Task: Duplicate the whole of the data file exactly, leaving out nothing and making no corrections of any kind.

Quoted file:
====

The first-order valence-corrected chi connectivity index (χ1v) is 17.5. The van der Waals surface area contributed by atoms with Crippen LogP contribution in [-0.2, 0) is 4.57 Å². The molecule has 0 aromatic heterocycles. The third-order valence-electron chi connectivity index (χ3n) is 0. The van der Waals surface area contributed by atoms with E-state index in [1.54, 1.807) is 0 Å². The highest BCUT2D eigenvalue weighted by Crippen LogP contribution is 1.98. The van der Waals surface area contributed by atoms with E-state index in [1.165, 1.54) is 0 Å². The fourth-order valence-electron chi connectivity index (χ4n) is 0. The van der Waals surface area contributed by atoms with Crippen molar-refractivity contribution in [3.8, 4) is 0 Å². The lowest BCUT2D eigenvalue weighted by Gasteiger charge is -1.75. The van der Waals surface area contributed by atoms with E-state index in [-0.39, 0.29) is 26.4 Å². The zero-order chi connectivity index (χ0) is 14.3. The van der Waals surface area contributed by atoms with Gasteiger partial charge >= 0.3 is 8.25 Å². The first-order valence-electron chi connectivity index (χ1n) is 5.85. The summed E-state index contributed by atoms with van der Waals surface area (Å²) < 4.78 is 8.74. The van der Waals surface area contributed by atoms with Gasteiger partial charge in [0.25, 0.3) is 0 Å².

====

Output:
The first-order valence-corrected chi connectivity index (χ1v) is 17.5. The van der Waals surface area contributed by atoms with Crippen LogP contribution in [-0.2, 0) is 4.57 Å². The molecule has 0 aromatic heterocycles. The third-order valence-electron chi connectivity index (χ3n) is 0. The van der Waals surface area contributed by atoms with E-state index in [1.54, 1.807) is 0 Å². The highest BCUT2D eigenvalue weighted by Crippen LogP contribution is 1.98. The van der Waals surface area contributed by atoms with E-state index in [1.165, 1.54) is 0 Å². The fourth-order valence-electron chi connectivity index (χ4n) is 0. The van der Waals surface area contributed by atoms with Crippen molar-refractivity contribution in [3.8, 4) is 0 Å². The lowest BCUT2D eigenvalue weighted by Gasteiger charge is -1.75. The van der Waals surface area contributed by atoms with E-state index in [-0.39, 0.29) is 26.4 Å². The zero-order chi connectivity index (χ0) is 14.3. The van der Waals surface area contributed by atoms with Gasteiger partial charge >= 0.3 is 8.25 Å². The first-order valence-electron chi connectivity index (χ1n) is 5.85. The summed E-state index contributed by atoms with van der Waals surface area (Å²) < 4.78 is 8.74. The van der Waals surface area contributed by atoms with Gasteiger partial charge in [0.25, 0.3) is 0 Å².